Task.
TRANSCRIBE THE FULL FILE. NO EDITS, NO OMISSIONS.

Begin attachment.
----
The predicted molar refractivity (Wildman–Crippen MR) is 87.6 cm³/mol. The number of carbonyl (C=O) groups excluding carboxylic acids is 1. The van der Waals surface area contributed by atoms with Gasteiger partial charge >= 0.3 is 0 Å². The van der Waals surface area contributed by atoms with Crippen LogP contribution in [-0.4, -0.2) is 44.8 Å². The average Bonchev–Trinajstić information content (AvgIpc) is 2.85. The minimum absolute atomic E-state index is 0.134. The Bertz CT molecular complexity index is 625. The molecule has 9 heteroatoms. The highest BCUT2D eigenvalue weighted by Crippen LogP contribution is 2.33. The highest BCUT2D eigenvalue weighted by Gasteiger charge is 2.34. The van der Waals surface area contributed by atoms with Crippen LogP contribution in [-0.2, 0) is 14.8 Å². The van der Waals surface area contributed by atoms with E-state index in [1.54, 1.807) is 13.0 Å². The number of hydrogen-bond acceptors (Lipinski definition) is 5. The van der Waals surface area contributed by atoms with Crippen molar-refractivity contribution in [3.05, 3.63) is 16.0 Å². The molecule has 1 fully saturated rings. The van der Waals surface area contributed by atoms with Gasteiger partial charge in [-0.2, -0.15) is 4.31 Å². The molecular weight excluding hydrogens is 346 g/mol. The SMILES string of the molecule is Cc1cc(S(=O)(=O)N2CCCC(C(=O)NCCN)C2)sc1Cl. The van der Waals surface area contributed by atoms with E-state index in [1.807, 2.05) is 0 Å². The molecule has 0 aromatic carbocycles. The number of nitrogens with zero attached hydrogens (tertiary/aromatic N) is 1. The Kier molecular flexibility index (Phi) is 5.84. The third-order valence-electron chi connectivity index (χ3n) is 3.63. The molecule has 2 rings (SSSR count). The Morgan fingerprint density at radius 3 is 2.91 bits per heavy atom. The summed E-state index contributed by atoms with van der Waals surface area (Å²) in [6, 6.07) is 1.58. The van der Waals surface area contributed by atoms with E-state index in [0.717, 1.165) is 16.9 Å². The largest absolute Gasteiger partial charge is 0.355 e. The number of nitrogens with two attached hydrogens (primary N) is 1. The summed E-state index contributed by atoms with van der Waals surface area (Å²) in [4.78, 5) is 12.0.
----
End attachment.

The predicted molar refractivity (Wildman–Crippen MR) is 87.6 cm³/mol. The number of carbonyl (C=O) groups excluding carboxylic acids is 1. The van der Waals surface area contributed by atoms with Gasteiger partial charge >= 0.3 is 0 Å². The van der Waals surface area contributed by atoms with Crippen LogP contribution in [-0.4, -0.2) is 44.8 Å². The average Bonchev–Trinajstić information content (AvgIpc) is 2.85. The minimum absolute atomic E-state index is 0.134. The Bertz CT molecular complexity index is 625. The molecule has 9 heteroatoms. The highest BCUT2D eigenvalue weighted by Crippen LogP contribution is 2.33. The highest BCUT2D eigenvalue weighted by Gasteiger charge is 2.34. The van der Waals surface area contributed by atoms with Crippen LogP contribution in [-0.2, 0) is 14.8 Å². The van der Waals surface area contributed by atoms with E-state index in [1.54, 1.807) is 13.0 Å². The number of hydrogen-bond acceptors (Lipinski definition) is 5. The van der Waals surface area contributed by atoms with Crippen molar-refractivity contribution in [3.05, 3.63) is 16.0 Å². The molecule has 1 fully saturated rings. The van der Waals surface area contributed by atoms with Gasteiger partial charge in [-0.2, -0.15) is 4.31 Å². The molecular weight excluding hydrogens is 346 g/mol. The SMILES string of the molecule is Cc1cc(S(=O)(=O)N2CCCC(C(=O)NCCN)C2)sc1Cl. The van der Waals surface area contributed by atoms with E-state index in [1.807, 2.05) is 0 Å². The molecule has 0 aromatic carbocycles. The number of nitrogens with zero attached hydrogens (tertiary/aromatic N) is 1. The Kier molecular flexibility index (Phi) is 5.84. The third-order valence-electron chi connectivity index (χ3n) is 3.63. The molecule has 2 rings (SSSR count). The Morgan fingerprint density at radius 3 is 2.91 bits per heavy atom. The summed E-state index contributed by atoms with van der Waals surface area (Å²) in [6, 6.07) is 1.58. The van der Waals surface area contributed by atoms with E-state index in [0.717, 1.165) is 16.9 Å². The largest absolute Gasteiger partial charge is 0.355 e. The number of nitrogens with two attached hydrogens (primary N) is 1. The summed E-state index contributed by atoms with van der Waals surface area (Å²) in [4.78, 5) is 12.0.